A few thoughts on the Liberal decision to support the HST legislation. Obviously, the federal Liberals are in a cramped position, although not as precarious as some would suggest.
Today's decision comes as no surprise, and frankly it was the right one. The federal opposition Liberals don't decide what elected provincial governments do, within their own jurisdictions. Had the federal Liberals decided to oppose, I'd question the federalism framework, clearly overstepping their bounds. At the heart of the issue, is the question of respecting the provincial desire, really apart from a debate on the merits of harmonization. People are free to interject their own agendas onto this decision, and that is where the "problematic" component lies. But, really that perspective is a political consideration, separate from the respective jurisdictional considerations. It's hard to fault the Liberal decision on a philosophical level, unless of course you endorse the incoherent message that Ottawa is right to thwart legally available requests from the provinces.
Voters have remedies available to express their outrage over the HST, and that anger should be directed towards those that brought forward the legislation. I'm not sure I buy the "guilt by association" wishful thinking, that places blame on secondary, after the fact, sources, who really are respecting the provincial will. There is a risk to the federal Liberals, but to date this is nothing more than speculation. I note that while the Ontario Liberals have stumbled in the polls, the NDP haven't advanced at all, voters have moved elsewhere. I notice the B.C Liberals falling flat, mostly because they hid this policy during the last election. I notice no corresponding UPTICK in federal NDP support for both Ontario and British Columbia. This fact suggests a separation, that this clearly provincial matter isn't spilling over to the federal scene. I know, I know, you just wait now, but really it's all speculation, so talk of "damage" is just that.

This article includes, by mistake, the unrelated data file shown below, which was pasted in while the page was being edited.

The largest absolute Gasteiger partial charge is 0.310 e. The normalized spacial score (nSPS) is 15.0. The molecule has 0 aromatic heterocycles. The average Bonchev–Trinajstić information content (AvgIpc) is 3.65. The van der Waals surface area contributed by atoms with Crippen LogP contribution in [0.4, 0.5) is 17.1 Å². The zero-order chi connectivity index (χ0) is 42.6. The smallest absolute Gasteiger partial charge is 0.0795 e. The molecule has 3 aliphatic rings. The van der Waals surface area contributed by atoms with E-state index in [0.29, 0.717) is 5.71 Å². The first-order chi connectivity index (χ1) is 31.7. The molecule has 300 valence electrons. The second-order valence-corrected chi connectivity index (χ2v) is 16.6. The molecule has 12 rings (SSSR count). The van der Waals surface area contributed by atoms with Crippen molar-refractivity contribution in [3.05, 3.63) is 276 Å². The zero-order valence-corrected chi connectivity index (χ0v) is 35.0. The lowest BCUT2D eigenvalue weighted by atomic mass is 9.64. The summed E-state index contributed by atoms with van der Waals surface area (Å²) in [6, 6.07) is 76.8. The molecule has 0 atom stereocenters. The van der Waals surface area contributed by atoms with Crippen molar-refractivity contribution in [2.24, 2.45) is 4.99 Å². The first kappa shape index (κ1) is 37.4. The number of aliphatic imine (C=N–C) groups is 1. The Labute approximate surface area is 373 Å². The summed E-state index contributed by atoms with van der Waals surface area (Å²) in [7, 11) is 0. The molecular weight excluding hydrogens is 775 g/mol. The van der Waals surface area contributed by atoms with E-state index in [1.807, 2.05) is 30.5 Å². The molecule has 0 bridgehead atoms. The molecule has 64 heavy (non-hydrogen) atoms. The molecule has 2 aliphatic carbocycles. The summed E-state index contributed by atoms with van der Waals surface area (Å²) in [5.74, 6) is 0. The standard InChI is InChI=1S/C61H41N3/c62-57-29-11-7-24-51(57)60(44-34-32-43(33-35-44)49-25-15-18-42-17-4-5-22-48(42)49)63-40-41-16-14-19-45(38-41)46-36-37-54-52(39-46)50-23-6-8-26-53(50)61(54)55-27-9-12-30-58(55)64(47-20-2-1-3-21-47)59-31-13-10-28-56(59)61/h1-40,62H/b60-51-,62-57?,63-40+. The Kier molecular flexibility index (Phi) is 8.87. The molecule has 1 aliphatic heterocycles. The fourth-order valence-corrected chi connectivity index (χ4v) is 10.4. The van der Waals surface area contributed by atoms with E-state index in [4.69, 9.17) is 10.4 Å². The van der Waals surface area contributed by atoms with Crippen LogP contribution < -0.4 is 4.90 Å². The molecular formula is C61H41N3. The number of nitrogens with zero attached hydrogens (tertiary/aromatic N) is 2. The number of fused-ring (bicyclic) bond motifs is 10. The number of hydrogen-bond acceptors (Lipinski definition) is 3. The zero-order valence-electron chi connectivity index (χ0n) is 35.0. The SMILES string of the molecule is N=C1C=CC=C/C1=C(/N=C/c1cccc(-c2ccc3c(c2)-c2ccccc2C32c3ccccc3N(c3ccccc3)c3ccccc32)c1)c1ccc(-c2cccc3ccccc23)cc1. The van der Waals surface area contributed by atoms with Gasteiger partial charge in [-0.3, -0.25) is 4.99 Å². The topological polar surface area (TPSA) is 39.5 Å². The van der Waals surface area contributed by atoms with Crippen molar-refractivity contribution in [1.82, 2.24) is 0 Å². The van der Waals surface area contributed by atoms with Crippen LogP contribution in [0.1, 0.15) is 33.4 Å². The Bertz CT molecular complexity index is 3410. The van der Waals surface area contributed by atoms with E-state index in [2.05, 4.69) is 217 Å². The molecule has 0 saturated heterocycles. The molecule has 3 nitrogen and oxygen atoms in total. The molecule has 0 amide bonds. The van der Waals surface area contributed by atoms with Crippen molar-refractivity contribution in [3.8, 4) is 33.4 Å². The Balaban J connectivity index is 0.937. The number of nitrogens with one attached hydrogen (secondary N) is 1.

I'm not convinced that the federal NDP enjoys the credibility to really make gains on the HST issue. The only evidence seems to be retaining a seat in a quirky by-election, with dreadful turnout. Pretty much a whatever from here, or at best something I wouldn't dare draw any predictive conclusion from. Others will, but consider the sources. I think there's a real political opportunism component at play here, and the NDP as champions on the taxation issue, one has to wonder how much it resonates beyond the already sympathetic. This isn't to say a risk doesn't exist for the Liberals here, but it really does remain to be seen.
I'm glad the Liberals took an early stand here, instead of coming out on the fence, until the final decision had to be made. Effectively, the Liberals have taken the air out of debate, this will pass, so Ottawa will focus on other matters. Again, that doesn't mean the firm decision allows the HST to disappear, because others will ensure it doesn't, but only that it was the path of least resistance.
Respecting the will of the provinces. The horror.
BCL is in key.